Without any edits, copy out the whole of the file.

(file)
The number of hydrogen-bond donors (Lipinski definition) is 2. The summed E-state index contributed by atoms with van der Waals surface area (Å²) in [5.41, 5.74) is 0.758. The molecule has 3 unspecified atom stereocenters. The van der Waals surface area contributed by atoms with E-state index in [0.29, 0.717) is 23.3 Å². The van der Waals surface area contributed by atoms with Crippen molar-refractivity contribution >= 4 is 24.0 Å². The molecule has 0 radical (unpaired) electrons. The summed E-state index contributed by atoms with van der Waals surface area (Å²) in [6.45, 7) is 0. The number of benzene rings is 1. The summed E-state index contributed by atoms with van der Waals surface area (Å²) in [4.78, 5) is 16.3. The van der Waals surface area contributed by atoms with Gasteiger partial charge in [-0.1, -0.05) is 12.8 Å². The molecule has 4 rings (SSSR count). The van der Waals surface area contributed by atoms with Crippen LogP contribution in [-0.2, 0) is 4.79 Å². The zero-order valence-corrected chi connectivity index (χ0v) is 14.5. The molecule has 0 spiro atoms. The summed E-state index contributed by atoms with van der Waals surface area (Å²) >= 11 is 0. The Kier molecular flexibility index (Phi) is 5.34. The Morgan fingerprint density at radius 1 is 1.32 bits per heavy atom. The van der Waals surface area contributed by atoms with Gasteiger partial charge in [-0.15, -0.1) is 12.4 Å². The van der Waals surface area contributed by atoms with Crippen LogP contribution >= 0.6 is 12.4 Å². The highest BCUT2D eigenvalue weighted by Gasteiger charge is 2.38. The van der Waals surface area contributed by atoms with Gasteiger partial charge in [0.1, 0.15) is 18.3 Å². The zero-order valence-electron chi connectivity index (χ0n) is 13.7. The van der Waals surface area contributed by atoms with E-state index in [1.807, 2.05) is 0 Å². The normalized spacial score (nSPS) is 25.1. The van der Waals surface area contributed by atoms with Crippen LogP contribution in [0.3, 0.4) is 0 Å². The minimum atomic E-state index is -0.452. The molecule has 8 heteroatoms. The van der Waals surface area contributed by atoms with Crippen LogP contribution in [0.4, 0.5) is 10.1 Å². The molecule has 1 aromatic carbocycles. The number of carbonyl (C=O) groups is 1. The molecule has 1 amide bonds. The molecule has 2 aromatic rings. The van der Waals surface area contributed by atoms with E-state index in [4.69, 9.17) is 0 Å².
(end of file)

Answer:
The number of hydrogen-bond donors (Lipinski definition) is 2. The summed E-state index contributed by atoms with van der Waals surface area (Å²) in [5.41, 5.74) is 0.758. The molecule has 3 unspecified atom stereocenters. The van der Waals surface area contributed by atoms with E-state index in [0.29, 0.717) is 23.3 Å². The van der Waals surface area contributed by atoms with Crippen molar-refractivity contribution >= 4 is 24.0 Å². The molecule has 0 radical (unpaired) electrons. The summed E-state index contributed by atoms with van der Waals surface area (Å²) in [6.45, 7) is 0. The number of benzene rings is 1. The summed E-state index contributed by atoms with van der Waals surface area (Å²) in [4.78, 5) is 16.3. The van der Waals surface area contributed by atoms with Gasteiger partial charge in [-0.1, -0.05) is 12.8 Å². The molecule has 4 rings (SSSR count). The van der Waals surface area contributed by atoms with Crippen LogP contribution in [-0.2, 0) is 4.79 Å². The zero-order valence-corrected chi connectivity index (χ0v) is 14.5. The molecule has 0 spiro atoms. The summed E-state index contributed by atoms with van der Waals surface area (Å²) >= 11 is 0. The Kier molecular flexibility index (Phi) is 5.34. The Morgan fingerprint density at radius 1 is 1.32 bits per heavy atom. The van der Waals surface area contributed by atoms with Gasteiger partial charge in [-0.15, -0.1) is 12.4 Å². The van der Waals surface area contributed by atoms with Crippen LogP contribution >= 0.6 is 12.4 Å². The highest BCUT2D eigenvalue weighted by Gasteiger charge is 2.38. The van der Waals surface area contributed by atoms with Gasteiger partial charge in [0.1, 0.15) is 18.3 Å². The zero-order valence-electron chi connectivity index (χ0n) is 13.7. The van der Waals surface area contributed by atoms with E-state index in [1.807, 2.05) is 0 Å². The normalized spacial score (nSPS) is 25.1. The van der Waals surface area contributed by atoms with Crippen LogP contribution in [0.3, 0.4) is 0 Å². The minimum atomic E-state index is -0.452. The molecule has 8 heteroatoms. The van der Waals surface area contributed by atoms with Crippen LogP contribution in [0.4, 0.5) is 10.1 Å². The molecule has 1 aromatic carbocycles. The number of carbonyl (C=O) groups is 1. The molecule has 1 amide bonds. The molecule has 2 aromatic rings. The van der Waals surface area contributed by atoms with E-state index in [4.69, 9.17) is 0 Å².